She could barely move her head the cancer climbed her spine reaching upward, clutching vertebrae reaching out, tendrils grasping tearing fragile organs. She would cry, but that would be an admission of defeat, a welcome to death.
I cried out for her, entreated our God for compassion that she might stand by her sons when they uttered the ancient words, by her daughter, adjusting the white lace veil, but he would not answer, drawn into catatonia, seeing severed limbs of children littering the streets of Sarajevo.
She clings tenuously to life as I cling tenuously to faith.
First appeared in Community of Poets Magazine Vol. 21,, 1999 and later in Legal Studies Forum 30:1-2, 2006
There are those occasional moments of clarity that appear without warning and are, as quickly, gone. We expect them less as we age and they oblige us by staying away. Children assume them, and are rarely surprised, as though they see them coming, need no warning and have no expectation anything will come of them. Expectations grow proportionally with age and patience diminishes apace. The child understands all of this with the same fascination she has for a soap bubble, as she watches each float away on the breeze of time.
The night is that bitter cold that slices easily through nylon and Polartec, makes child’s play of fleece and denim. The small rooms glow in the dim radiance of propane lights and heaters as the silver is carefully packed away in plastic tool boxes. The pinyon wood is neatly stacked in forty pyres, some little taller than the white children clinging to their parents’ legs, some reaching twenty-five feet, frozen sentinels against the star gorged sky. The fires are slowly lighted from the top, the green wood slowly creeps to flame as its sap drips fire until the pile is consumed. Half frozen we step away from the sudden oven heat. The smoke climbs obliterating the stars as the procession snakes from the small, adobe church, the men at its head firing rifles into the scowling smoke cloud. A sheet is draped over the four poles a chupah over the statue of the Virgin Mother remarried to her people. She weaves through the crowd, gringos, Indians, looking always upward, beyond the smoke the clouds against which it nestles, beyond all, for another faint glimpse of her Son.
They arrive ones and twos accrete dissolve reform, swell the cacophony grows takes on a joyousness as they ebb and flow; the food disappears the wine the laughter draws you in and you want only to circulate but how with shifting nuclei and then the scheduled end and hours later the last slips away and the space falls silent still echoing what went before.
They come when you least expect them appear seemingly out of nowhere at first so small they go unnoticed but never unheard, for what they lack in size, they make up for in volume. The get beneath your skin, take root, steal into your heart, and find themselves in the brain’s synapses. Before long they cannot be ignored like a drug for which you need ever increasing doses as they become more scarce. You know you are hooked, you know that cold turkey withdrawal is never an option, just something about which you read about and twice a year you cast logic and economics two winds of fate, spend lavishly for you know parents who spoil children must be admonished and abhorred and grandparents who do not should be treated equally so.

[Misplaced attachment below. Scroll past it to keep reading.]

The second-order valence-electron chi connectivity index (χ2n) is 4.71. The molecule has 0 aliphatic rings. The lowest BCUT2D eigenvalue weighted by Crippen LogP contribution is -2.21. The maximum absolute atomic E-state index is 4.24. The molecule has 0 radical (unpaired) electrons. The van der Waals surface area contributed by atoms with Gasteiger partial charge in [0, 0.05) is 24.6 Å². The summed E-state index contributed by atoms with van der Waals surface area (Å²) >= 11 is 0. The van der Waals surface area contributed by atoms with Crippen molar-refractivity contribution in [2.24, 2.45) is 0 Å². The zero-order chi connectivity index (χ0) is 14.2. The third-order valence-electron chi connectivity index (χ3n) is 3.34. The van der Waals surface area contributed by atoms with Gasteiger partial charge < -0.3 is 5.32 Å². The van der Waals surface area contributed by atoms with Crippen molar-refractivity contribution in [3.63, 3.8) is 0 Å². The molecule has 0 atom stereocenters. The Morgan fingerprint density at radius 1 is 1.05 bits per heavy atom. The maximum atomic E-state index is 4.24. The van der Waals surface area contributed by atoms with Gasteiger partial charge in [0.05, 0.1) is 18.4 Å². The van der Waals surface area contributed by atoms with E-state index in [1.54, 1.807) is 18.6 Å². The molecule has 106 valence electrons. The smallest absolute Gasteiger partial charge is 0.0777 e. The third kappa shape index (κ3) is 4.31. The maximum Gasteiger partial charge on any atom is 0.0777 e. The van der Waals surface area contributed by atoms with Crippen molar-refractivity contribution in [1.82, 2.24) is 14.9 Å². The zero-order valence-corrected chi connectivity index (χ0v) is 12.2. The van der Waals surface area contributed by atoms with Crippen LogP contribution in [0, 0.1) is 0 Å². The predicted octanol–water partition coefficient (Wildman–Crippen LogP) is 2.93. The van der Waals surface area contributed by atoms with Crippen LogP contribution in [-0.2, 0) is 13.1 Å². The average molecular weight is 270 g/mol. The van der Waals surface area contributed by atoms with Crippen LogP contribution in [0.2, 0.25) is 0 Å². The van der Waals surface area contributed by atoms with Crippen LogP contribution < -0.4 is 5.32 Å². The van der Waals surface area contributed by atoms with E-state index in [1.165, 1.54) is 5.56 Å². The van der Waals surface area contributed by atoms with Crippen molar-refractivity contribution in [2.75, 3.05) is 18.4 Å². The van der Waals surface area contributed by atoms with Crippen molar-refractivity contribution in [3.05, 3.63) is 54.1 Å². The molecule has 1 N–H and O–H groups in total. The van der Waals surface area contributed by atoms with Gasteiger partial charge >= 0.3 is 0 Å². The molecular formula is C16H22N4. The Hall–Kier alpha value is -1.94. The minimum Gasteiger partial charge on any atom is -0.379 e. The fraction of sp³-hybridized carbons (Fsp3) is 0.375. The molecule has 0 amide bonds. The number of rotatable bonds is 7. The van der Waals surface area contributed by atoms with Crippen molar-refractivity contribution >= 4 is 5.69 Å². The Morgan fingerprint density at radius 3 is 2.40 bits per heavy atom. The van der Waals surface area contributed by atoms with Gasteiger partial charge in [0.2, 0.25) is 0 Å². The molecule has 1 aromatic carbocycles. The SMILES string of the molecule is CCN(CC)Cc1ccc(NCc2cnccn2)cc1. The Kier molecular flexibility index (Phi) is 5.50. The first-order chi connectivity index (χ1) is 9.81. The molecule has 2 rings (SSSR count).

When did we stop being of the soil and begin to fear it, to tell our children not to touch the ground, it is dirty when once it was only dirt, and we put it in our mouths, from time to time trying to drive our mothers crazy. She says if you are going to plant wear gloves, and when she walks away I pull them off of my hands and plunge fingers into the turned and dampened soil. This, I am convinced, is how it is supposed to be, how nature intended, before designer dyed mulch, rubber mulch, before we became the robots our parents’ sci-fi writers anticipated. Later, in the shower, scraping the dirt from beneath fingernails, I watch as it flows reluctantly down the drain I bid farewell to that bit of my childhood but I swear I won’t deny my grandchildren.
They gather this time every week, they would feel lost if they did otherwise. The don’t do it out of any sense of duty or higher calling, and they expect nothing in return for having done so. They aren’t even following directions or obeying some unwritten rule. They object to most rules, demand logic before even pausing to consider requests for action. Holidays do throw off their schedule but they work around them as best they can. Theirs is a joyous group and only the swings groan under their laughter as their feet reach up to kick the clouds, before night falls on the playground.